Until M.E. Kerr’s Deliver Us From Evie was published in 1990, queer characters in young adult fiction never got the happy endings they deserved. Books that gave queer characters happy endings were deemed inappropriate for society and were too much of a risk in the eyes of mainstream publishers.
But luckily, all that is changing. In 2014, 47 LGBT-centric YA books were published by major publishers, up 59% from 29 books in 2013. Today, that number has only continued to grow. Here are five LGBTQ books you should be reading.
Carry On is a 2015 novel by Rainbow Rowell (Fangirl, Eleanor and Park) that follows the story of Simon Snow in his last year of magic school. In the magic world, Simon is the “Chosen One” (sound familiar?) whose mission is to defeat the evil Humdrum, the biggest threat the World of Mages has ever faced. Simon’s girlfriend, Agatha, breaks up with him, and why does his suspected vampire-roommate-enemy keep disappearing? Things don’t quite go as planned for the Chosen One.
Despite being 528 pages long, I finished this book in a week and immediately wanted more. The Harry Potter parallels are obvious and intentional, but the characters are unique and developed enough that the story doesn’t feel at all like a Harry Potter spin-off. Rowell has quite literally created a magical love story. This was the first book I’ve read in a long time that actually gave me butterflies. I went through it at a scary pace, and have been impatiently awaiting the sequel ever since.
Everything Leads to You
Nina LaCour’s 2014 novel follows Emi Price, an 18-year-old aspiring set designer in Los Angeles, as she attempts to launch her career and fix her love life. Emi is doing the best she can to stay away from her off-again-on-again ex, Morgan, and while she may be a Hollywood romantic, her real-life relationships are anything but silver screen worthy. While looking for pieces to design a set, Emi comes across a letter written by a deceased famous actor, addressed to his mystery granddaughter, Ava. Cue ridiculously cute love story.
Everything Leads to You does have a few issues with plot continuity, and a little disbelief should be suspended to imagine the likelihood of a high school graduate landing an internship on a major movie, but what I found interesting was how LaCour deals with sexuality, in that, she really doesn’t. Emi is already out, as is Ava, which opens up the story to be about so many more aspects of Emi’s life besides just her sexuality.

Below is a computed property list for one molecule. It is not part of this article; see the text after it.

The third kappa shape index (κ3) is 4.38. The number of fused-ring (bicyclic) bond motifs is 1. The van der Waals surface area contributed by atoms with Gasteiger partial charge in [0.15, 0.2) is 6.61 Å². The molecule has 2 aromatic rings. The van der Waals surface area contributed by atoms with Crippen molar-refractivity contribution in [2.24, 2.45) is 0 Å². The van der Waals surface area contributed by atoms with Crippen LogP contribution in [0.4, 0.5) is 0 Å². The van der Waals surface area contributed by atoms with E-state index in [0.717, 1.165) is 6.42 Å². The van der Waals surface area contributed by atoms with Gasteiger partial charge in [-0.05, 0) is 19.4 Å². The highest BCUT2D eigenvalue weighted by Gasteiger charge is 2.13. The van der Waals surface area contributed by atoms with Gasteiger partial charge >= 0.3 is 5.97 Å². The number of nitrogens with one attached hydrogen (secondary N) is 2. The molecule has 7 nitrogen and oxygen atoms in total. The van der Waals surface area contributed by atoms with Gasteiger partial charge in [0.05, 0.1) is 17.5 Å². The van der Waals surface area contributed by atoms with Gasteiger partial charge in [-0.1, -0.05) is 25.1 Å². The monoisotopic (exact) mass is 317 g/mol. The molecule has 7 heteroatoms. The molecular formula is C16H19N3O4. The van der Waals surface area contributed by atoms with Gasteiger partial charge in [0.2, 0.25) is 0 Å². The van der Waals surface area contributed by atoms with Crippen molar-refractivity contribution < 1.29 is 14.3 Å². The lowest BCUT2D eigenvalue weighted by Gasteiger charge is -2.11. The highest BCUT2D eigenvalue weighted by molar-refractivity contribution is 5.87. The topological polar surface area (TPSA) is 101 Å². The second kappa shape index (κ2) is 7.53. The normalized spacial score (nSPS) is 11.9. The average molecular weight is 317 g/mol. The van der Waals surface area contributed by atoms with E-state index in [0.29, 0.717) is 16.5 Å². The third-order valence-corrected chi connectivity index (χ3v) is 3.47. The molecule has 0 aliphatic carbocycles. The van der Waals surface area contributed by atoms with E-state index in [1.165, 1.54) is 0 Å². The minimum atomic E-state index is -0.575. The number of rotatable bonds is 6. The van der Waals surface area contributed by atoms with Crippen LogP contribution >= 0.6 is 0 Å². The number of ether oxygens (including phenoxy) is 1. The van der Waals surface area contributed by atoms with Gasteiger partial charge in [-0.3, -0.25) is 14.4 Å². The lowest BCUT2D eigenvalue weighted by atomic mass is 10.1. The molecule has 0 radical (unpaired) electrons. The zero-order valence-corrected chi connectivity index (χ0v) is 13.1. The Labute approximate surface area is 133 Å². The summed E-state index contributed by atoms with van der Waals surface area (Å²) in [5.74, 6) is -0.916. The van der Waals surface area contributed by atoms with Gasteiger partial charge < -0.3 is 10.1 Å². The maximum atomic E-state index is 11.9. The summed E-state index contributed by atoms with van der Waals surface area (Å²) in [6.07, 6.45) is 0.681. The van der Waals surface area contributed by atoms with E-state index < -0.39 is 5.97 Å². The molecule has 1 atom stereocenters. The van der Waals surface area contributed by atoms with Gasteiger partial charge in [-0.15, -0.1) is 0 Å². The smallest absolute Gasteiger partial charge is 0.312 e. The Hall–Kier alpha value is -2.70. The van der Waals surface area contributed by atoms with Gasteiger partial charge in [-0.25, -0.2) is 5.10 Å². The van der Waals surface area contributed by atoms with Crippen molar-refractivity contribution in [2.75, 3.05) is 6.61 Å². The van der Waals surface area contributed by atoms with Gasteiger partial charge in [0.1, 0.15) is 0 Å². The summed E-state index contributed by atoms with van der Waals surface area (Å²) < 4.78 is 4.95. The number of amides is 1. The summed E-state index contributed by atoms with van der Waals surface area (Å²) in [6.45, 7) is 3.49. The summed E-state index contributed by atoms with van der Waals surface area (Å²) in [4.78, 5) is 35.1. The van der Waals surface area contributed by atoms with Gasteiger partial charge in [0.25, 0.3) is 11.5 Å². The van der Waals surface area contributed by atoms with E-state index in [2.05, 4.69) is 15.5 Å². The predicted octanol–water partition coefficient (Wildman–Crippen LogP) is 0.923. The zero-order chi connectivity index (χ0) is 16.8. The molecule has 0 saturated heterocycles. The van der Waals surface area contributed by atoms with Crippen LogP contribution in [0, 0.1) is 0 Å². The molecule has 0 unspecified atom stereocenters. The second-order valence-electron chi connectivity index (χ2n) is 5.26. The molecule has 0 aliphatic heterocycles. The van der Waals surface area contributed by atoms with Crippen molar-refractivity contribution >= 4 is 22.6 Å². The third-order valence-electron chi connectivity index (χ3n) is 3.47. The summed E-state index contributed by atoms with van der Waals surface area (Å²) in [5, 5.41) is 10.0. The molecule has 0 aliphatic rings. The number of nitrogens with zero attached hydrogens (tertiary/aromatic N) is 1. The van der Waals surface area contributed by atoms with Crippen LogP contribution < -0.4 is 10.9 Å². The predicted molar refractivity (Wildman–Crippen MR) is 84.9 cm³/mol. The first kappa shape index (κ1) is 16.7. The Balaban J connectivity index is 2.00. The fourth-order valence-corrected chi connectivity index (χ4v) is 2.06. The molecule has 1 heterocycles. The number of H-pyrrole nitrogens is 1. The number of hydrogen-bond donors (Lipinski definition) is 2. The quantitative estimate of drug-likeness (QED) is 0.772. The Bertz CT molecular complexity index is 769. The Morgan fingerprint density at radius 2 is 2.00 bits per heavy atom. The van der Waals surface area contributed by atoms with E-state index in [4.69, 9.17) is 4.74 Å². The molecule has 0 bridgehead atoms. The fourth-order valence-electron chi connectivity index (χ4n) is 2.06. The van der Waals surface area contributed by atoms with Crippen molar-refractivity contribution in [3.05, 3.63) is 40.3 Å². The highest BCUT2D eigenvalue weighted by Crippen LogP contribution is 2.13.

Leah on the Offbeat
Leah on the Offbeat is Becky Albertalli’s 2018 addition to the Simon Spier-verse, and the sequel to Simon vs. the Homo Sapiens Agenda. In this addition, Simon’s best friend Leah Burke is trying to balance senior year, the college search, and a social life. What her friends don’t know is that she may have a secret of her own.
This book may have Albertalli’s trademark somewhat sappy teenage romance ending, but I wouldn’t have wanted anything less for these characters. Though this story is not Simon-centric, we get a glimpse into the lives of everyone in the friend group, rather than just Leah. Leah on the Offbeat is definitely a lighter read than some on this list, and a perfect book to kick off your summer reading list.
The Miseducation of Cameron Post
Emily M. Danforth’s 2012 novel follows teen Cameron Post in 1990s Montana after her life changes when her parents suddenly die in a car accident. Her conservative aunt comes to live with her, and when her secret gets out, Cameron is sent to a “de-gaying” camp.
This book was definitely harder to get through than the previous three, not just in length but also in content. It’s an important story, but isn’t easy. Still, I think it’s worth the read. I was rooting for Cameron from the beginning, and though the ending is somewhat ambiguous, it’s a meaningful and symbolic one. I know I say this for all the books on this list, but I really hope to see a sequel in the near future.
The Great American Whatever
Tim Federle blends loss, grief, and humor into this 2016 coming-of-age novel. After his sister’s death and his dad leaving, aspiring screenwriter Quinn isn’t sure he can handle the outside world anymore. What he does know is that if he’s going to stay locked in his room any longer, he needs an air conditioner. While this book is part coming out story, it’s just as much about moving on and growing up.
Though the description might sound heavy, it was quite a funny read. Quinn is somewhat of an anti-hero, who is constantly sabotaging his own success. Despite this, based on his circumstances, he’s a character that you can’t help but like. This story starts out a little heavy, but proved lighter and hopeful by the end.
Also published on Medium.